Keeping the Holidays Safe for Pets
After the sun fades on summer, and we start planning our holiday calendar, we have more time indoors with our pets. You’ll want to share the good times of the season with your dog or cat, but there are a few important safety tips to keep in mind. Seemingly harmless traditions and decorations can become hazardous for animals; with proper caution you can ensure less stress all around for you and your furry family members.
Secure the Christmas tree.
This sounds like an obvious one, but it’s often overlooked. Christmas trees, whether they are artificial or real, can easily fall over and injure a pet if they’re not secured properly. Young kittens will try to play with a tree (particularly if it is a real one), causing the tree to completely collapse if it is not sturdy.
Skip the easily breakable (or edible) ornaments.
Those beautiful glass ornaments that you see in specialty shops can cause your pet harm. They’re certainly glamorous to see during the holidays but if they drop from the tree or mantle and shatter, your pets can step on shards and injure themselves–or worse, try to ingest the pieces.
Instead, get creative with safe, fun decorations that won’t cause a crash if they somehow get jostled.
Oh, and leave out the popcorn strands andtinsel. Pets tend to eat them and get sick. Popcorn is a choking hazard for dogs and cats. Tinsel is not toxic but is known to cause gastrointestinal foreign bodies in cats. Basically, some cats will ingest the tinsel and it will get caught in their intestines or stomachs. At this point the only treatment is surgical removal.
Place electrical wires out of reach.
During the cooler, darker months we use more artificial lights in the home for decoration and ambiance. Make sure that your pet’s safety isn’t compromised by leaving wires for decorations and lights in areas that your pet is likely to hang out.
Pets love to chew wires but chewing on a wire that’s plugged into an electrical outlet can result in a burned tongue, missing teeth, or even death by electric shock.
Don’t leave candles unattended.
Most of us are accustomed to blowing out candles when people are not in the room to enjoy the glow, but forgetting can cause a dangerous hazard to your family and your home. A candle can easily be knocked over by your pet and cause a fire. Plus, cats can easily burn themselves pawing at a flame. Make sure candles are lit with supervision at all times in your home.
Keep sweets and festive beverages out of reach.
Trays of cookies, candies and other holiday goodies are tempting for everyone, not just your upright guests. Make sure not to leave unattended sweets and snacks within your pet’s reach–and think about your pet’s size and ability to reach things. Remember, chocolate is toxic to dogs.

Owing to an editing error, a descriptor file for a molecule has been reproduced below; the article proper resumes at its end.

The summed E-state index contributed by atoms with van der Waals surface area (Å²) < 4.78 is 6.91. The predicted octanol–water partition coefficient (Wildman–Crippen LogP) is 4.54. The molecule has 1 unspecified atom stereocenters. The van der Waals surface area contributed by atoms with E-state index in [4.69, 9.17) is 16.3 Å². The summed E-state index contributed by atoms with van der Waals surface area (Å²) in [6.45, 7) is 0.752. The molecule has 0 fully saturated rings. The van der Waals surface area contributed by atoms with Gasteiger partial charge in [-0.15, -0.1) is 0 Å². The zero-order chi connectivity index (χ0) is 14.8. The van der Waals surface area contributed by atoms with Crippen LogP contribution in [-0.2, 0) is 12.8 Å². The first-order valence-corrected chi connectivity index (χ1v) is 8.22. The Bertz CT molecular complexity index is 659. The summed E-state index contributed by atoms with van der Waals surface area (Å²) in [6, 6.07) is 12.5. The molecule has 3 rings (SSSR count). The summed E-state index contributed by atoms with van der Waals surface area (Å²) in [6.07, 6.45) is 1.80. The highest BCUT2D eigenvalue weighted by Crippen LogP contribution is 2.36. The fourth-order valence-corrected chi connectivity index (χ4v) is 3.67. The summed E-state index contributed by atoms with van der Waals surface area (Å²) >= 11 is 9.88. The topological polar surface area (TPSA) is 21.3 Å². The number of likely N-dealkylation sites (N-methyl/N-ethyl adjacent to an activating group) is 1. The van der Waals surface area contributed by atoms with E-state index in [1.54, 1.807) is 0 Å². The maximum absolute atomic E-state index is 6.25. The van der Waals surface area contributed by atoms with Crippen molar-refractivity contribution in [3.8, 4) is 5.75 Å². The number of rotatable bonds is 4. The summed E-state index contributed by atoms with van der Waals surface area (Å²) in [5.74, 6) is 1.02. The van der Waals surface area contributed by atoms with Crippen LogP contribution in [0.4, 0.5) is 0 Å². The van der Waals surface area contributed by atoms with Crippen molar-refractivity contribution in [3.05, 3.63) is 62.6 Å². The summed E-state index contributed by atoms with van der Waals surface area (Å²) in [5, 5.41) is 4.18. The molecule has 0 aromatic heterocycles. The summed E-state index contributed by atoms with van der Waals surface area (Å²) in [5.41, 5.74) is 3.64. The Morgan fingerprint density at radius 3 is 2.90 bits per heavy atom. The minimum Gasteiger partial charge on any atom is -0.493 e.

Also keep in mind that holiday beverages shouldn’t be offered to pets. While it might seem amusing to give the dog a sip of beer, alcohol is not healthy for your dog or cat. So make sure the cocktails, beers and wine stay on the top shelf–as well as nonalcoholic drinks like cocoa or hot cider.
Holiday plants can be dangerous.
Here’s something you might find surprising: holiday plants can often be toxic for pets.
Holly, mistletoe and poinsettias look beautiful on display around the home, but if your kitty or dog tries to eat the plant the results could be less than appetizing or in the worse cases, fatal.
The Humane Society keeps a list of houseplants that can be dangerous to your pet.
Give pets a quiet retreat during holiday mayhem.
A bunch of boisterous friends and relatives, loud music and general holiday party chaos can be more fun for you and your guests than for your pet. Be kind to your pet during the season; set aside time to walk your dog, brush your cat and just separate from the madness for some quality time together.
If you’re planning a party, create a cozy place, away from the crowd, where your pet can hang out, whether it’s a room or a separate portion of your home.
Keep in mind that unfamiliar people can be disconcerting for your pet’s comfort. Cats in particular have a tendency to enjoy their solitude, but you know your pet’s habits and limits better than anyone else, so respect them during the holidays.
Jay Acker heads up a team of writers producing safety training courses and other materials for business customers. They make safety training kits, courseware and safety posters for www.safetyservicescompany.com.